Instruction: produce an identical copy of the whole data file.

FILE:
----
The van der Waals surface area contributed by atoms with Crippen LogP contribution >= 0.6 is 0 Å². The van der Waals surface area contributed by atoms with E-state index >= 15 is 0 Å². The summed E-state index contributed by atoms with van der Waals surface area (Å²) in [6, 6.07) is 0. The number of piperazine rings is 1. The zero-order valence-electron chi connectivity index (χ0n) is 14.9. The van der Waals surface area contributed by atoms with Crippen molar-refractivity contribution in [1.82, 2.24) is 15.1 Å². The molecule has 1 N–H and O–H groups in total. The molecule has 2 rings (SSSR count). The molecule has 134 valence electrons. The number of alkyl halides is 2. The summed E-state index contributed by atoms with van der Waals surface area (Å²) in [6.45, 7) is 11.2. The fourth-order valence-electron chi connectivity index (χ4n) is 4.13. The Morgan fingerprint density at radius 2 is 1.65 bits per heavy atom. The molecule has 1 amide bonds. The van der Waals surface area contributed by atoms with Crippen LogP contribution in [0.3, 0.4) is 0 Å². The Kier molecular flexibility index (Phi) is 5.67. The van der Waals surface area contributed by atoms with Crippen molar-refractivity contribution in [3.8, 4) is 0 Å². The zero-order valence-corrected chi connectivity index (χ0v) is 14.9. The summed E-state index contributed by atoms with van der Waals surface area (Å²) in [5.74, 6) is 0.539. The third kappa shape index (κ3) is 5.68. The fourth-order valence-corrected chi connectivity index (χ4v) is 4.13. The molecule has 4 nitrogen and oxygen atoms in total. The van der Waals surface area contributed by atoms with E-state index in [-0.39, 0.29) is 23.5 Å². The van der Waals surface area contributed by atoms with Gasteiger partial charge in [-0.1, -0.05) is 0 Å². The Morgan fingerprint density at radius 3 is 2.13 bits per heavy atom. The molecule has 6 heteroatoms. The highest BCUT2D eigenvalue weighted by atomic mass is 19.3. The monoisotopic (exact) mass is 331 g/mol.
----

The van der Waals surface area contributed by atoms with Crippen LogP contribution >= 0.6 is 0 Å². The van der Waals surface area contributed by atoms with E-state index >= 15 is 0 Å². The summed E-state index contributed by atoms with van der Waals surface area (Å²) in [6, 6.07) is 0. The number of piperazine rings is 1. The zero-order valence-electron chi connectivity index (χ0n) is 14.9. The van der Waals surface area contributed by atoms with Crippen molar-refractivity contribution in [1.82, 2.24) is 15.1 Å². The molecule has 1 N–H and O–H groups in total. The molecule has 2 rings (SSSR count). The molecule has 134 valence electrons. The number of alkyl halides is 2. The summed E-state index contributed by atoms with van der Waals surface area (Å²) in [6.45, 7) is 11.2. The fourth-order valence-electron chi connectivity index (χ4n) is 4.13. The Morgan fingerprint density at radius 2 is 1.65 bits per heavy atom. The molecule has 1 amide bonds. The van der Waals surface area contributed by atoms with Crippen LogP contribution in [0.3, 0.4) is 0 Å². The Kier molecular flexibility index (Phi) is 5.67. The van der Waals surface area contributed by atoms with Crippen molar-refractivity contribution in [3.8, 4) is 0 Å². The zero-order valence-corrected chi connectivity index (χ0v) is 14.9. The summed E-state index contributed by atoms with van der Waals surface area (Å²) in [5.74, 6) is 0.539. The third kappa shape index (κ3) is 5.68. The fourth-order valence-corrected chi connectivity index (χ4v) is 4.13. The molecule has 4 nitrogen and oxygen atoms in total. The van der Waals surface area contributed by atoms with E-state index in [-0.39, 0.29) is 23.5 Å². The van der Waals surface area contributed by atoms with Gasteiger partial charge in [-0.1, -0.05) is 0 Å². The Morgan fingerprint density at radius 3 is 2.13 bits per heavy atom. The molecule has 6 heteroatoms. The highest BCUT2D eigenvalue weighted by atomic mass is 19.3. The monoisotopic (exact) mass is 331 g/mol.